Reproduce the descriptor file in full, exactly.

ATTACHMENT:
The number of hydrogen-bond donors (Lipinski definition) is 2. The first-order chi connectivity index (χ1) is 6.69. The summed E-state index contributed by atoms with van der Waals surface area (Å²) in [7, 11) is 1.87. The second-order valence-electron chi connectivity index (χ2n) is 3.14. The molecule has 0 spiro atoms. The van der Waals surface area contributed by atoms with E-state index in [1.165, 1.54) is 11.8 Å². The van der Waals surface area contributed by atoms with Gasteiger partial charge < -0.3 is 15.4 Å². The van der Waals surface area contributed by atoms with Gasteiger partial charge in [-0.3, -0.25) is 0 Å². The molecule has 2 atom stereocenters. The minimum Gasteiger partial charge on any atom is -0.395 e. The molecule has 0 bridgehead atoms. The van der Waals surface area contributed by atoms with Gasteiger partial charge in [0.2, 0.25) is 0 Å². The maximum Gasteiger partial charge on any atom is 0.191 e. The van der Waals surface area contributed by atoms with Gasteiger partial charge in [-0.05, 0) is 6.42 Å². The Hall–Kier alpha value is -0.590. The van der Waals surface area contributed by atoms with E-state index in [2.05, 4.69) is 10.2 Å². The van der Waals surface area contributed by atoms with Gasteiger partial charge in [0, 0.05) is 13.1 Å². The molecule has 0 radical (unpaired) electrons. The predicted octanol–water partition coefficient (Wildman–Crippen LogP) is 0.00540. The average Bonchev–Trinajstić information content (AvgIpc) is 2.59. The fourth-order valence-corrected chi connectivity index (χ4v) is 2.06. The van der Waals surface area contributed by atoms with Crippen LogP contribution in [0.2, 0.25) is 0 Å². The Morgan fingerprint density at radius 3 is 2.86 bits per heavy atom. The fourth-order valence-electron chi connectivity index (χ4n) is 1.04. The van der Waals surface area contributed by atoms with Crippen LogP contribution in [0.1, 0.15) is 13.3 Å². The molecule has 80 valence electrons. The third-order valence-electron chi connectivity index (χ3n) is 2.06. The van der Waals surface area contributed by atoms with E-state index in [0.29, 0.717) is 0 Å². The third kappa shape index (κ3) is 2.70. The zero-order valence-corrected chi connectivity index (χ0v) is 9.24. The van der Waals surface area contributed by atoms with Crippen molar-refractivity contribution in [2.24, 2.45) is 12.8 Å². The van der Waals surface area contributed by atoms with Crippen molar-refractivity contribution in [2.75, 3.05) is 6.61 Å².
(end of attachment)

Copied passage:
The number of hydrogen-bond donors (Lipinski definition) is 2. The first-order chi connectivity index (χ1) is 6.69. The summed E-state index contributed by atoms with van der Waals surface area (Å²) in [7, 11) is 1.87. The second-order valence-electron chi connectivity index (χ2n) is 3.14. The molecule has 0 spiro atoms. The van der Waals surface area contributed by atoms with E-state index in [1.165, 1.54) is 11.8 Å². The van der Waals surface area contributed by atoms with Gasteiger partial charge < -0.3 is 15.4 Å². The van der Waals surface area contributed by atoms with Gasteiger partial charge in [-0.3, -0.25) is 0 Å². The molecule has 2 atom stereocenters. The minimum Gasteiger partial charge on any atom is -0.395 e. The molecule has 0 bridgehead atoms. The van der Waals surface area contributed by atoms with Gasteiger partial charge in [0.2, 0.25) is 0 Å². The maximum Gasteiger partial charge on any atom is 0.191 e. The van der Waals surface area contributed by atoms with Gasteiger partial charge in [-0.05, 0) is 6.42 Å². The Hall–Kier alpha value is -0.590. The van der Waals surface area contributed by atoms with E-state index in [2.05, 4.69) is 10.2 Å². The van der Waals surface area contributed by atoms with Gasteiger partial charge in [0, 0.05) is 13.1 Å². The molecule has 0 radical (unpaired) electrons. The predicted octanol–water partition coefficient (Wildman–Crippen LogP) is 0.00540. The average Bonchev–Trinajstić information content (AvgIpc) is 2.59. The fourth-order valence-corrected chi connectivity index (χ4v) is 2.06. The van der Waals surface area contributed by atoms with Crippen LogP contribution in [0.2, 0.25) is 0 Å². The Morgan fingerprint density at radius 3 is 2.86 bits per heavy atom. The fourth-order valence-electron chi connectivity index (χ4n) is 1.04. The van der Waals surface area contributed by atoms with Crippen LogP contribution in [0.1, 0.15) is 13.3 Å². The molecule has 80 valence electrons. The third-order valence-electron chi connectivity index (χ3n) is 2.06. The van der Waals surface area contributed by atoms with E-state index in [0.29, 0.717) is 0 Å². The third kappa shape index (κ3) is 2.70. The zero-order valence-corrected chi connectivity index (χ0v) is 9.24. The van der Waals surface area contributed by atoms with Crippen molar-refractivity contribution in [2.24, 2.45) is 12.8 Å². The van der Waals surface area contributed by atoms with Crippen molar-refractivity contribution in [2.75, 3.05) is 6.61 Å².